9. ^ Cohen, Patricia. "Stephan Balint, 64, a Founder of the Squat Theater, Dies". The New York Times. Retrieved December 2, 2007. 
  10. ^ Letter from Executive Committee to Peter Halasz, 14th District Municipal Council Record Office, Budapest, 24 January 1972, File No. 2203X, Squat Theatre Book, p.3.
  11. ^ "LIST OF PLAYS made in Budapest, Hungary between 1969 - 1972". Retrieved 2018-07-14. 
  12. ^ "Schmuck". Retrieved 2018-08-06. 
  13. ^ István Bálint, "Manifesto", Written in the name of "studio-kassak", Budapest, April, 1972_Buchmuller, Koós. Squat Theatre. Artist Space, 1996, p.12.
  14. ^ Buchmuller, Koós. Squat Theatre. Artist Space, 1996, p.16-17.
  15. ^ Buchmuller, Koós. Squat Theatre. Artist Space, 1996, p.26.
  16. ^ Mahljouli, Vali. "THE UTOPIAN STAGE:FESTIVAL OF ARTS, SHIRAZ-PERSEPOLIS (1967-77)" (PDF). Archaelogy of the Final Decade. Retrieved July 25, 2018. 
  17. ^ Cregan, David. "Introduces a New Troupe". Plays and Players. Retrieved July 21, 2018. 
  18. ^ "Pig, Child, Fire!". Poster 11th Shiraz Art Festival. August 18, 1977. Retrieved July 28, 2018. 
  19. ^ Weisbrod, Carl. "TRACKING DOWN PORN IN THE BIG APPLE". The Washington Post. Retrieved August 8, 2018. 
  20. ^ Office of the Mayor, Downtown Enforcement Unit. Re. Squat Theatre, West 23rd. St. October 13, 1978_Buchmuller, Koós. Squat Theatre. Artist Space, 1996, p.148-149.
  21. ^ "Theater in Trance". Film Society Lincoln Center. 1981. 
  22. ^ "Theater in Trance". Retrieved 2018-07-13. 
  23. ^ Theatre, Squat. "The Battle of Sirolo". Retrieved 12 July 2018. 
  24. ^ "SQUAT THEATRE". PERFORMA 13. November 24, 2013. Retrieved July 15, 2018. 
  25. ^ "The Quirky Invincibility of Mr. Dead and Mrs. Free". HYPERALLERGIC. November 13, 2013. Retrieved July 15, 2018.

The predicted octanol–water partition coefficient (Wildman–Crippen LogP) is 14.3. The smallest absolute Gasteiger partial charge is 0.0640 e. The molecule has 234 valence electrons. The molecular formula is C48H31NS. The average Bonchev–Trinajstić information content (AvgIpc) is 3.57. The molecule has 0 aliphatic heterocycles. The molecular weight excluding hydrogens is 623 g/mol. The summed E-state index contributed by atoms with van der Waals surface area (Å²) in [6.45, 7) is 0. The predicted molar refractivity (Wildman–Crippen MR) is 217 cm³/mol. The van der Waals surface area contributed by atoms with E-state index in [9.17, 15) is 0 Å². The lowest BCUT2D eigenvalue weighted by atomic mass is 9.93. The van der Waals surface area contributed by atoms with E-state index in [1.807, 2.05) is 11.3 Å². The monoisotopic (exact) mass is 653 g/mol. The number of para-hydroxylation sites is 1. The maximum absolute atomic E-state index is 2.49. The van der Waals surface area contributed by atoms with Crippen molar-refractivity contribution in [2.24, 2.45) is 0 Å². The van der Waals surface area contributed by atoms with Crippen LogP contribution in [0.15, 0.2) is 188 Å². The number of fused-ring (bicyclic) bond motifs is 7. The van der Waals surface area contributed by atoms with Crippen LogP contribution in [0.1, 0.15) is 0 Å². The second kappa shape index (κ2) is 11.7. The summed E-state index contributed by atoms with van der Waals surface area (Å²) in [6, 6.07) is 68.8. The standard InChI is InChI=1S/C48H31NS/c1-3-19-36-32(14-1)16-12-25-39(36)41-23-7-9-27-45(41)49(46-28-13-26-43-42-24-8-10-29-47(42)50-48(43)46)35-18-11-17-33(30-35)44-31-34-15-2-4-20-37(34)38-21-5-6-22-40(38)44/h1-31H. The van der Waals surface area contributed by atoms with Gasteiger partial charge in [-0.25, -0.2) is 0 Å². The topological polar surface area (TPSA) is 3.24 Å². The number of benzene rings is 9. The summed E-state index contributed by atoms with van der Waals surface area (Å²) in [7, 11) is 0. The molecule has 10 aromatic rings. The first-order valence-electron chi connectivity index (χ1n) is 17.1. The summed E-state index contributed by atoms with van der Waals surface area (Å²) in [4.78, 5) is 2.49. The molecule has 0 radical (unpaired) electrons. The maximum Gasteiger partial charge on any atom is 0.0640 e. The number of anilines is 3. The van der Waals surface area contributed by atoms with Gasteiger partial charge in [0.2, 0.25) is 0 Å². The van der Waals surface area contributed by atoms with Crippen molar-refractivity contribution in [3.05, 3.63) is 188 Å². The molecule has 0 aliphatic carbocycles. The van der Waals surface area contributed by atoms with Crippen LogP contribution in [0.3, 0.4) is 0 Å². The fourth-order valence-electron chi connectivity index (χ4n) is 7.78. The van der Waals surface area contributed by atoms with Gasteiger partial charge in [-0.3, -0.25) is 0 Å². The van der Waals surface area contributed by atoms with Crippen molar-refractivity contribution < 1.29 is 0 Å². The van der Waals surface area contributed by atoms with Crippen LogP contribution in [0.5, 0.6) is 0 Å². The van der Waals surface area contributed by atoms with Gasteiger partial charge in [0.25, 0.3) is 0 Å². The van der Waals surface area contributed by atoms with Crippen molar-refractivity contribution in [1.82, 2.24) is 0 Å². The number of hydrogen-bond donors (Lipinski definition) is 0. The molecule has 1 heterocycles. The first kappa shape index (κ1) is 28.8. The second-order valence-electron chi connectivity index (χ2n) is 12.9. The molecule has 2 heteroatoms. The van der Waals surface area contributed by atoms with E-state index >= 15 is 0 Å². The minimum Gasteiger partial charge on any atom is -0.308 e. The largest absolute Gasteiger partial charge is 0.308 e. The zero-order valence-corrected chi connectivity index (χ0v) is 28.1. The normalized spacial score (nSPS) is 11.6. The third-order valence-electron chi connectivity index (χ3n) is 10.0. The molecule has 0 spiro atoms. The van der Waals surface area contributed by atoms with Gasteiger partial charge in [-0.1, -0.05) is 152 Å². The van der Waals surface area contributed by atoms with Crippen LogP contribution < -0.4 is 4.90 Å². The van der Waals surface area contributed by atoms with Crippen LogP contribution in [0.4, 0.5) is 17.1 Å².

26. ^ Stirritt, David (December 3, 1980). "Three sisters Play by Anton Chekhov. Produced and performed by Squat Theater". The Christian Science Monitor. Retrieved July 16, 2018. 
  27. ^ Rich, Frank. "SQUAT'S 'THREE SISTERS'". Squat Theatre. The New York Times. Retrieved July 17, 2018. 
  28. ^ Eva Buchmuller_Buchmuller, Koós. Squat Theatre. Artist Space, 1996, p.40-41.
  29. ^ "Squat Theatre and Crisis". Conditions of Poetic Production and Reception. 2010. Retrieved July 25, 2018. 
  30. ^ Shank, Theodore (1978). "Squat Theatre". Performing Arts Journal. 3 (2). pp. 61–69. 
  31. ^ Gussow, Mel (1956). "STAGE: SQUAT THEATER'S 'DREAMLAND BURNS'". New York Times. 
  32. ^ Gussow, Mel (December 4, 1987). "The Stage: 'Eldorado,' At Festival". New York Times. p. 5. 
  33. ^ "Pig, Child, Fire!". Retrieved 2018-07-27. 
  34. ^ "Andy Warhol's Last Love". Retrieved 2018-07-27. 
  35. ^ "Mr. Dead & Mrs. Free". Retrieved 2018-07-27. 
  36. ^ "A Matter of Facts 1982 w/ Squat Theatre". Retrieved 2018-07-13. 
  37. ^ "Tscherwonez". Retrieved August 10, 2018. 
  38. ^ "Tscherwonez". Retrieved August 10, 2018. 
  39. ^ deAK, Edit (October 8, 2013). "Installation / Exhibit" (PDF). Motives. Retrieved July 15, 2018. 
  40. ^ Buchmuller, Eva (March 30, 1996). "Mr. Dead & Mrs. Free: A History of Squat Theatre". Artists Space. Artists Space. Retrieved July 17, 2018. 
  41. ^ "PHOTOGRAPHS BY ENDRE KOVÁCS". Ludwig Museum. Ludwig Museum. September 9, 2004. Retrieved July 17, 2018. 
  42. ^ "Rituals of Rented Island:Object Theater, Loft Performance, and the New Psychodrama—Manhattan, 1970–1980". whitney.org/. whitney museum. April 30, 2005. Retrieved July 11, 2018. 
  43. ^ Buchmuller, Eva (April 30, 2005). "Rituals of Rented Island:Object Theater, Loft Performance, and the New Psychodrama—Manhattan, 1970–1980". evabuchmuller.net/. evabuchmuller.net. Retrieved July 17, 2018. 
  44. ^ "Squat Theatre Archives". www.library.ucdavis.edu. Retrieved 2018-08-13. 

External links[edit]


Ms. Daryl Morrison, Head, Special Collections / dmorrison@ucdavis.edu / 530 752 2112, videos, documents, set pieces.